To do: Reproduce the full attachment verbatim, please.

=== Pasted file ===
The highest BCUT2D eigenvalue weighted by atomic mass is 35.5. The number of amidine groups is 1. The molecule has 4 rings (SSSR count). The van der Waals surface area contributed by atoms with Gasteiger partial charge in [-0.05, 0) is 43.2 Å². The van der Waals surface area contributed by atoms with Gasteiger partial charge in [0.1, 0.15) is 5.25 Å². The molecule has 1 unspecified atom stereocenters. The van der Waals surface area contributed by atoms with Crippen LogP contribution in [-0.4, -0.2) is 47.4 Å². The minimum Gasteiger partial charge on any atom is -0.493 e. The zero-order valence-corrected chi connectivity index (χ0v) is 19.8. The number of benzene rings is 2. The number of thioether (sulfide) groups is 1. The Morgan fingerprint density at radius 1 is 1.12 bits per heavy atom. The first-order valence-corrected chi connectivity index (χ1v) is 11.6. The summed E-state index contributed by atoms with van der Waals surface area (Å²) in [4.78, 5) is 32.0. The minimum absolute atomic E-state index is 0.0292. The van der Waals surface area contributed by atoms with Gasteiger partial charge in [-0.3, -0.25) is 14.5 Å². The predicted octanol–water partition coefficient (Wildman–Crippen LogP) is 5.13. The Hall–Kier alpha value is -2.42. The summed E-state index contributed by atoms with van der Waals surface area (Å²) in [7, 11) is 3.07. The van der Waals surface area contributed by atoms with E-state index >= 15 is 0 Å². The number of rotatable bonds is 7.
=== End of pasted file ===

The highest BCUT2D eigenvalue weighted by atomic mass is 35.5. The number of amidine groups is 1. The molecule has 4 rings (SSSR count). The van der Waals surface area contributed by atoms with Gasteiger partial charge in [-0.05, 0) is 43.2 Å². The van der Waals surface area contributed by atoms with Gasteiger partial charge in [0.1, 0.15) is 5.25 Å². The molecule has 1 unspecified atom stereocenters. The van der Waals surface area contributed by atoms with Crippen LogP contribution in [-0.4, -0.2) is 47.4 Å². The minimum Gasteiger partial charge on any atom is -0.493 e. The zero-order valence-corrected chi connectivity index (χ0v) is 19.8. The number of benzene rings is 2. The number of thioether (sulfide) groups is 1. The Morgan fingerprint density at radius 1 is 1.12 bits per heavy atom. The first-order valence-corrected chi connectivity index (χ1v) is 11.6. The summed E-state index contributed by atoms with van der Waals surface area (Å²) in [4.78, 5) is 32.0. The minimum absolute atomic E-state index is 0.0292. The van der Waals surface area contributed by atoms with Gasteiger partial charge in [-0.3, -0.25) is 14.5 Å². The predicted octanol–water partition coefficient (Wildman–Crippen LogP) is 5.13. The Hall–Kier alpha value is -2.42. The summed E-state index contributed by atoms with van der Waals surface area (Å²) in [7, 11) is 3.07. The van der Waals surface area contributed by atoms with E-state index >= 15 is 0 Å². The number of rotatable bonds is 7.